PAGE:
Year 1849:  Adam Ewing (Jim Sturgess) is a lawyer crossing the Pacific in a ship who is involved a a business deal involving slavery.  He befriends an escaped slave (Keith David) while a greedy doctor (Tom Hanks) tries to poison him.  He is saved by the escaped slave and is able to return to his wife (Bae Doona) and confront his father in law (Hugo Weaving) over the issue of slavery.

Year 1936:  Robert Frobisher (Ben Whishaw) is a bisexual musician who goes to work for a famous but aging composer Vyvyan Ayrs (Jim Broadbent) and then develops an affair with the man's younger wife (Halle Berry).  Vyvyan tries to blackmail Robert, so Robert shoots him and then is on the run from the law.  He hides in a hotel where he is then blackmailed by the owner (Tom Hanks).   After barely finishing his musical masterpiece, Cloud Atlas, Robert kills himself.

Year 1973:  Luisa Rey (Halle Berry) is a journalist investigating an unsafe nuclear power plant run by a corrupt oil company.  (No agenda there.)  She is befriended by an engineer (Tom Hanks) and a security guard (Keith David).  She is then pursued by a hit man named Bill Smoke (Hugo Weaving)  hired by an oil executive (Hugh Grant).  Along the way she hears the music Cloud Atlas for the first time but somehow recognizes it.

Year 2012:  Timothy Cavendish (Jim Broadbent) is a publisher who has a windfall when his gangster author (Tom Hanks) commits murder at a party.  Other gangsters come after him so he flees to his antagonistic brother (Hugh Grant) who tricks him into permanently checking into a retirement home where he is abused by a sadistic female nurse (Hugo Weaving).  From there he plots his escape with other retirees.  This is the only humorous sequence in the film.

Year 2144: In a dystopian future, Sonmi-451 (Bae Doona), is an artificially created slave clone who simply waits tables when one of her fellow clones fights against being abused, but as a consequence is executed.  She is then recruited by a rebellion officer (Jim Sturgess), who she falls in love with, and a rebellion general (Keith David) who want to use her to broadcast a message of truth to the whole world.  Once the rebellion is crushed, she is interrogated by a not so friendly Asian inquisitor (Hugo Weaving).

Year 2321:  106 years after the fall of Earth, Zachry (Tom Hanks) is a primitive tribesman living on the Hawaiian islands.  His tribe is often attacked by cannibals, and Zachry often has visions of the Devil (Hugo Weaving) taunting him.  His people believe that the Devil lives on top of a mountain.  These people also have a myth about Sonmi-451 being a goddess.  The island is visited by Meronym (Halle Berry) who belongs to a small group of people who still have technology.  She tells Zachary that the Earth is dying and that they must travel to the top of the mountain, where there is a giant transmitter, so that they can send a request for help to humans on another world.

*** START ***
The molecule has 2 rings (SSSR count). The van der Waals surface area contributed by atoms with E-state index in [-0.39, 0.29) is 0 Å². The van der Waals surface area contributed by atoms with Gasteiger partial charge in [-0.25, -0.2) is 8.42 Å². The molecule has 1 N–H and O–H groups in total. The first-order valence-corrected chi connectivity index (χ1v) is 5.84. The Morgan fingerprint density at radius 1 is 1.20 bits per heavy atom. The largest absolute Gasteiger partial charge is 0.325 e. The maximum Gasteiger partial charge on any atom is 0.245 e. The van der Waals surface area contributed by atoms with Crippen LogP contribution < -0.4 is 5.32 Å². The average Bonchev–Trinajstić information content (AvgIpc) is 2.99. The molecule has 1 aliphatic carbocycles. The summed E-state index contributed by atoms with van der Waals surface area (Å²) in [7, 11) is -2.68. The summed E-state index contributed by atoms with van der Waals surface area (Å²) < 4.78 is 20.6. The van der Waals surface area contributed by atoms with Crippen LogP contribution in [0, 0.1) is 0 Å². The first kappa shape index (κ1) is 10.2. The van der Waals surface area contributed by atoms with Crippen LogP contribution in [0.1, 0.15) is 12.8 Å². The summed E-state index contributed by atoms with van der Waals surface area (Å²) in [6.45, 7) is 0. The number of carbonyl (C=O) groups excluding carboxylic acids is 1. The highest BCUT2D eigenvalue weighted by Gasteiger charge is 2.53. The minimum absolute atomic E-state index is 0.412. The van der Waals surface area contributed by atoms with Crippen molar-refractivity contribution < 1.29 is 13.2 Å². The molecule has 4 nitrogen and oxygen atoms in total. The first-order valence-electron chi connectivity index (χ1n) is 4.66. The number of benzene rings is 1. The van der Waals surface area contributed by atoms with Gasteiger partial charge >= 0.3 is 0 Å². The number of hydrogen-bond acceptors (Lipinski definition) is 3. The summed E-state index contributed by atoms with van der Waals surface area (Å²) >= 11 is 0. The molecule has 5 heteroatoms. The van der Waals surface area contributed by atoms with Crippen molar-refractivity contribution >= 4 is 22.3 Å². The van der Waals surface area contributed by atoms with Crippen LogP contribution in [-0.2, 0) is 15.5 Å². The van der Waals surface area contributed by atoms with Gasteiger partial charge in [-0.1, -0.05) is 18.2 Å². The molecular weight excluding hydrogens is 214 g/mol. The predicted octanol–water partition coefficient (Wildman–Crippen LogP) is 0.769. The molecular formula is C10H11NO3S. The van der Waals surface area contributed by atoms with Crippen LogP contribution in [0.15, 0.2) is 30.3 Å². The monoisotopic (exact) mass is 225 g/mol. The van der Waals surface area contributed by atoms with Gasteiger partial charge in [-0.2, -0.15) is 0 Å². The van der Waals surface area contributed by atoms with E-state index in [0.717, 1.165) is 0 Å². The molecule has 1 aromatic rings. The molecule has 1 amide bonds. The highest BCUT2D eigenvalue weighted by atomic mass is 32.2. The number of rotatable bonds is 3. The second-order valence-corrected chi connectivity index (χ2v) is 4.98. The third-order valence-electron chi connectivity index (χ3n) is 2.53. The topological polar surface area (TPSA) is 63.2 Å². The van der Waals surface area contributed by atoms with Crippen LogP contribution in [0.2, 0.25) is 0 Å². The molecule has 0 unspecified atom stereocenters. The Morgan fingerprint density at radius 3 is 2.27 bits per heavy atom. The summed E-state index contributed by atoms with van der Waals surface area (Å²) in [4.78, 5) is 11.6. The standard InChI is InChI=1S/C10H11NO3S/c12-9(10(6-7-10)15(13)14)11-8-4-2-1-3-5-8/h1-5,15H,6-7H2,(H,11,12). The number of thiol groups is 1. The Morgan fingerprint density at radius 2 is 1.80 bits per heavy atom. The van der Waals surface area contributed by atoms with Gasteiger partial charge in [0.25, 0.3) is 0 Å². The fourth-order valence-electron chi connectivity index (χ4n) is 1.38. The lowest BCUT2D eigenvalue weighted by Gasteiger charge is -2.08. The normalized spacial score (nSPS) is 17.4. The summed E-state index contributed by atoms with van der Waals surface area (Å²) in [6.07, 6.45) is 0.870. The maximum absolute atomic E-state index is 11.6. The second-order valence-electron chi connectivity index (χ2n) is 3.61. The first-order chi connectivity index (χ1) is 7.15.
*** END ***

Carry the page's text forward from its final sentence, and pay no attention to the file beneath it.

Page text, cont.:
This last sequence uses a degraded form of English that is full of odd expressions like "true true."  It  makes the speech harder to follow but I was able to keep up.  When the movie comes out on DVD on 2013-02-05, I suggest turning on subtitles so as to better follow the dialogue.

The end credits show pictures of all the different roles that each actor plays, many of which come as surprise.  Sometimes the makeup is so heavy that you cannot easily recognize the actors.    This would be a fun movie to watch repeatedly so as to pick up on the different actors.

I highly recommend watching the eye popping trailer.  This is a film where the ideas are slightly better than the execution of the story.  I give this movie a great deal of credit for being different, daring and innovative.  In terms of acting and cinematography, the movie is a triumph.  The fact that a movie of this scale was independently made is astonishing.  This movie only has a 64% rating on Rotten Tomatoes, but I think that the complexity of the movie lost some people.  I wager that over time the movie will gain more acceptance and be considered a great film.

Roger Ebert said that this is one of the most ambitious films ever made

The movie is rated R for many brief moments of intense violence, along with some nudity, sexual situations and language.